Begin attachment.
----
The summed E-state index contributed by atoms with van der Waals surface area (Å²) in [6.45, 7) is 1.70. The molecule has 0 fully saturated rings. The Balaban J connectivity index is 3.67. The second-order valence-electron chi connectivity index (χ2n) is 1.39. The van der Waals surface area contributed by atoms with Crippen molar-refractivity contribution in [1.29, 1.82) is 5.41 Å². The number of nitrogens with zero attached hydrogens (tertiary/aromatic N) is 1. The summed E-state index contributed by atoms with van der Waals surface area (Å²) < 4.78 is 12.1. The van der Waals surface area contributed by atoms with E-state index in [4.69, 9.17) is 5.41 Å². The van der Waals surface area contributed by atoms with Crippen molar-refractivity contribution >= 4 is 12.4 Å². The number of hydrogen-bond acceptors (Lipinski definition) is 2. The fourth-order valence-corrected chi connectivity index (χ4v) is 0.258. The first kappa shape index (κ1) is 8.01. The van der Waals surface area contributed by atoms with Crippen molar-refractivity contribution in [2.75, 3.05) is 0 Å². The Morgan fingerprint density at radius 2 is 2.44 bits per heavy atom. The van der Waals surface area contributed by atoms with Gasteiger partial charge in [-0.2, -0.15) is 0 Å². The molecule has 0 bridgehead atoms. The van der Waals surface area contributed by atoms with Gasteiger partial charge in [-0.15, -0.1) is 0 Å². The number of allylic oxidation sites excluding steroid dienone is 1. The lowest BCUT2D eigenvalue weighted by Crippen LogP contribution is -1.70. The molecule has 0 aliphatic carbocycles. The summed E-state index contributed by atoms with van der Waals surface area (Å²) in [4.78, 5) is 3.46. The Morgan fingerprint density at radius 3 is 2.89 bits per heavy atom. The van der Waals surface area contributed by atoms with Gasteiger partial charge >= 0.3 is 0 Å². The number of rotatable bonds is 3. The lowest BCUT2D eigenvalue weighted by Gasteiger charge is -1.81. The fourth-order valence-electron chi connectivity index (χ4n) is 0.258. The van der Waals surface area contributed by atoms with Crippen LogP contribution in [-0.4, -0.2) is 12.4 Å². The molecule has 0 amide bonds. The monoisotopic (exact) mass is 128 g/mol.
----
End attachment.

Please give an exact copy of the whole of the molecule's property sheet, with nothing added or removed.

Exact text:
The summed E-state index contributed by atoms with van der Waals surface area (Å²) in [6.45, 7) is 1.70. The molecule has 0 fully saturated rings. The Balaban J connectivity index is 3.67. The second-order valence-electron chi connectivity index (χ2n) is 1.39. The van der Waals surface area contributed by atoms with Crippen molar-refractivity contribution in [1.29, 1.82) is 5.41 Å². The number of nitrogens with zero attached hydrogens (tertiary/aromatic N) is 1. The summed E-state index contributed by atoms with van der Waals surface area (Å²) < 4.78 is 12.1. The van der Waals surface area contributed by atoms with E-state index in [4.69, 9.17) is 5.41 Å². The van der Waals surface area contributed by atoms with Crippen molar-refractivity contribution >= 4 is 12.4 Å². The number of hydrogen-bond acceptors (Lipinski definition) is 2. The fourth-order valence-corrected chi connectivity index (χ4v) is 0.258. The first kappa shape index (κ1) is 8.01. The van der Waals surface area contributed by atoms with Crippen molar-refractivity contribution in [2.75, 3.05) is 0 Å². The Morgan fingerprint density at radius 2 is 2.44 bits per heavy atom. The van der Waals surface area contributed by atoms with Gasteiger partial charge in [-0.2, -0.15) is 0 Å². The molecule has 0 bridgehead atoms. The van der Waals surface area contributed by atoms with Gasteiger partial charge in [-0.15, -0.1) is 0 Å². The number of allylic oxidation sites excluding steroid dienone is 1. The lowest BCUT2D eigenvalue weighted by Crippen LogP contribution is -1.70. The molecule has 0 aliphatic carbocycles. The summed E-state index contributed by atoms with van der Waals surface area (Å²) in [4.78, 5) is 3.46. The Morgan fingerprint density at radius 3 is 2.89 bits per heavy atom. The van der Waals surface area contributed by atoms with Gasteiger partial charge >= 0.3 is 0 Å². The number of rotatable bonds is 3. The lowest BCUT2D eigenvalue weighted by Gasteiger charge is -1.81. The fourth-order valence-electron chi connectivity index (χ4n) is 0.258. The van der Waals surface area contributed by atoms with Crippen LogP contribution in [-0.4, -0.2) is 12.4 Å². The molecule has 0 amide bonds. The monoisotopic (exact) mass is 128 g/mol.